Change at the Top

Nonprofits must prepare for transitions, by Jeanie P. Duncan, August 29, 2011, Philanthropy Journal

“Study after study reinforces the impending turnover of top leadership in the nonprofit sector – and potential crisis as a result – with roughly 67 percent of executive directors and CEOs reporting that they plan to leave their jobs within the next five years, according to Daring to Lead, a study by the Meyer Foundation and CompassPoint."

What Nonprofits Need to Know About Millennials, From Ian Adair’s blog,

Generation Y, more commonly known as the Millennial Generation, are called many things; Facebook Generation, 9/11 Generation, and the Tech Generation, because of the global events and innovative times they are living through.  Whatever you call them the demographic power of this generation is far greater than many realize because of its overpowering size.  For the sake of argument lets say you are part of Generation Y if you were born between the years 1982-2005.  Generation Y (more than 100 million strong) by the numbers is 30% larger than the Baby Boomers and three times the size of Generation X.  With an overwhelming amount of millennials entering the workforce, or preparing to, nonprofits need to be ready to recruit and transition them to fill the needed positions of the over 1 million philanthropic organizations in our country today.

Next Gen Leadership Report

A new report from the Center for Cultural Innovation, Nurturing California’s Next Generation Arts and Cultural Leaders, examines many of the same issues MANY discovered in our next generation leadership research several years ago.  Download the report for free from the CCI website.

This blog post is a thoughtful response to it:  CCI’s Next Gen Leaders Study: Are we all just climbing whiners?

Daring to Lead

More than 3,000 executive directors participated in Daring to Lead 2011, the third Daring to Lead national study produced in partnership by CompassPoint and the Meyer Foundation, with previous studies published in 2001 and 2006. Explore this website for reports, current findings, and to learn about the implications for nonprofit executives and boards, philanthropy, and capacity builders. Visit frequently for updated content and to join the ongoing conversation about the findings and what they mean for our sector.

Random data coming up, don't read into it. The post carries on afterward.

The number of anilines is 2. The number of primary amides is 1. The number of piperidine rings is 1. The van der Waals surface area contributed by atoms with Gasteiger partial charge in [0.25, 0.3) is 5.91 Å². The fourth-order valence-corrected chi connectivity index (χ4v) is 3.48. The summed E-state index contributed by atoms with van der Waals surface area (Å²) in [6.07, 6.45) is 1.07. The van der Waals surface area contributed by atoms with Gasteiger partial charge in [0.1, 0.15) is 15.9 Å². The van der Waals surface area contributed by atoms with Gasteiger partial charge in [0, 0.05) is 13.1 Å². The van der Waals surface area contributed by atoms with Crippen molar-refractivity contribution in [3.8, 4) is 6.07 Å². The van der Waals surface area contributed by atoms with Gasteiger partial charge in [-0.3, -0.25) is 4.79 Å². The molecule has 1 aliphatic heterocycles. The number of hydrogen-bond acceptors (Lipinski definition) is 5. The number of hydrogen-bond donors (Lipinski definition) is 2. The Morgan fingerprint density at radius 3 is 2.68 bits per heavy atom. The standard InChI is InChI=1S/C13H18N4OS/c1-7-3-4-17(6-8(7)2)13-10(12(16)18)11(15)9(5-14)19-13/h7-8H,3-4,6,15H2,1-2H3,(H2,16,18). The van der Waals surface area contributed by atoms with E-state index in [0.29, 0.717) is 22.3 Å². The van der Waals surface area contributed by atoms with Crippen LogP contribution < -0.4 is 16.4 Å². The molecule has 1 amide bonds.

“Leading Transition: A New Model for Change,” by William Bridges and Susan Mitchell Bridges, from the Leader to Leader Institute.

"Business conditions change and yesterday's assumptions and practices no longer work. There must be innovation, and innovation means change. Yet the thousands of books, seminars, and consulting engagements purporting to help "manage change" often fall short. These tools tend to neglect the dynamics of personal and organizational transition that can determine the outcome of any change effort. As a result, they fail to address the leader's need to coach others through the transition process. And they fail to acknowledge the fact that leaders themselves usually need coaching before they can effectively coach others."

Creating the Future: Hildy’s Online Journal for Community Driven Institutes.

Visit this blog discussion & comments on the coming leadership gap.

Transition Guides

Offers “transition tips” for departing executives, boards and arriving executives, along with a quarterly on-line newsletter offering step-by-step guidance on nonprofit executive transitions.

Leading Transitions

Strengthens non-profit organizations through assessment, education and empowerment of leadership during periods of transition and change.

The Museum Trusteeship Association

A network informing, advising, and inspiring museum trustees.

Practitioner Resources

Contains a 15-page PDF titled Succession Planning and Executive Transition Management: An Introduction to the Next Steps Workshop presented October 10, 2006 by, Annie E. Casey et al.